Facebook icon
Twitter icon
e-mail icon

Scottish training for Sri Lankan police criticised

British research group Corporate Watch has uncovered that the Scottish Police College has trained over 3,500 Sri Lankan police officers, including some senior commanders, funded by the UK and Scotland.

Sri Lanka is under scrutiny over hyuman rights abuses and the police is suspected to be involved in killings and disappearances, especially of Tamil speaking people.

“Investigation by Corporate Watch reveals that, in the build up to this combined police-military offensive, 48 Sri Lankan police officers were trained by the SPC from May 2007 to January 2008. One of these officers, Jayantha Wickremaratne, was then promoted to lead Sri Lanka's police from June 2008 – October 2009, commanding the force at the height of its human rights violations,” the organisation’s website stated.

UN High Commissioner for Human Rights Navi Pillay concluded a visit to the island last week and was scathing in a statement after her tour of the war-affected areas.

Phil Miller, from Corporate Watch, said to the Herald Scotland:

"She reported the country was heading in an increasingly authoritarian direction and complained about how the police had been harassing people who she had been trying to interview.

"The police were prepared to be abusive even when the UN was there and it's the Scottish Police College who have been doing a lot of training over the past six years.

"I think that raises some quite serious questions. If the country is going in a more authoritarian direction and Scottish police have been helping train the Sri Lankan police for the past six years, are they just helping to develop the police state? Do they have any concerns that this project isn't working?"

Mark Bevan, programme director for Amnesty International in Scotland, said:

"Unlawful detentions, torture, and enforced disappearances remain rife in Sri Lanka and go unpunished. It's shocking to think similar activity may have taken place while Scottish Police College training work and Scottish police officers were in the country.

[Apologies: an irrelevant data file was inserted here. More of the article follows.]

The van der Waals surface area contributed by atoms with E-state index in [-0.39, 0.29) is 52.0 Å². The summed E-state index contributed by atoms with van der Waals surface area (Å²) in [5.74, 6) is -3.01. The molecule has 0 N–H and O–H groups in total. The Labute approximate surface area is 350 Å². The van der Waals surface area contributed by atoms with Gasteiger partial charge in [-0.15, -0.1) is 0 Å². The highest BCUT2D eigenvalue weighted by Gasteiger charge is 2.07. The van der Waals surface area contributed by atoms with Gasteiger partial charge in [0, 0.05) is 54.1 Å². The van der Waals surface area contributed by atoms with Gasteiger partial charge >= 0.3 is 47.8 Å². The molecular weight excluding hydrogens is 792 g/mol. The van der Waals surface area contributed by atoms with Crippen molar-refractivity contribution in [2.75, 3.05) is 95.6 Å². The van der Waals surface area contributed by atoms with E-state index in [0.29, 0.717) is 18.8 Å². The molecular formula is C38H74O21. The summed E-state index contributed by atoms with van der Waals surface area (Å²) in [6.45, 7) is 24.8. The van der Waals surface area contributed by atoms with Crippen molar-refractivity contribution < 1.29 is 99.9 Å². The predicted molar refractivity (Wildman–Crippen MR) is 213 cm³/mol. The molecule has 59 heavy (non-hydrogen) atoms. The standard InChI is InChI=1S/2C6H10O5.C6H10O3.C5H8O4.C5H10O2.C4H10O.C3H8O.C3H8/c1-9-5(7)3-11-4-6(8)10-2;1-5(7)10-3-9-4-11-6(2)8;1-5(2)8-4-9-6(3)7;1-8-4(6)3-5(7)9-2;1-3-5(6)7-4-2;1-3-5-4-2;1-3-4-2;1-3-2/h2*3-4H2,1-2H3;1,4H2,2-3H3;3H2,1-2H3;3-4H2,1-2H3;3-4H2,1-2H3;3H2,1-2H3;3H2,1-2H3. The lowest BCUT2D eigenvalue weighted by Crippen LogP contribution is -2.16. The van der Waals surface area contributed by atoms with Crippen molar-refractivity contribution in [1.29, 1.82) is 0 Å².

"We would urge the college to investigate its engagement with the Sri Lankan police force and review their activity in light of Navi Pillay's report.

"Furthermore, we would expect them to take the strongest measures possible to ensure any Scottish police staff working with or in Sri Lanka to strongly condemn violations of human rights and in no way contribute to or suppresses reporting of these brutal violations."

Scotland’s government confirmed it funded a £400,000 training project which ended in March.

A spokesperson told the Henewspaper:

"The aim of this project was to use the extensive expertise of the Scottish Police College and other agencies to develop a new model of community policing to help promote human rights in Sri Lanka. Sri Lanka is now classed as a middle income state. The decision to end funding was taken to allow the Scottish Government to focus on projects in poorer countries."

We need your support

Sri Lanka is one of the most dangerous places in the world to be a journalist. Tamil journalists are particularly at threat, with at least 41 media workers known to have been killed by the Sri Lankan state or its paramilitaries during and after the armed conflict.

Despite the risks, our team on the ground remain committed to providing detailed and accurate reporting of developments in the Tamil homeland, across the island and around the world, as well as providing expert analysis and insight from the Tamil point of view

We need your support in keeping our journalism going. Support our work today.

For more ways to donate visit https://donate.tamilguardian.com.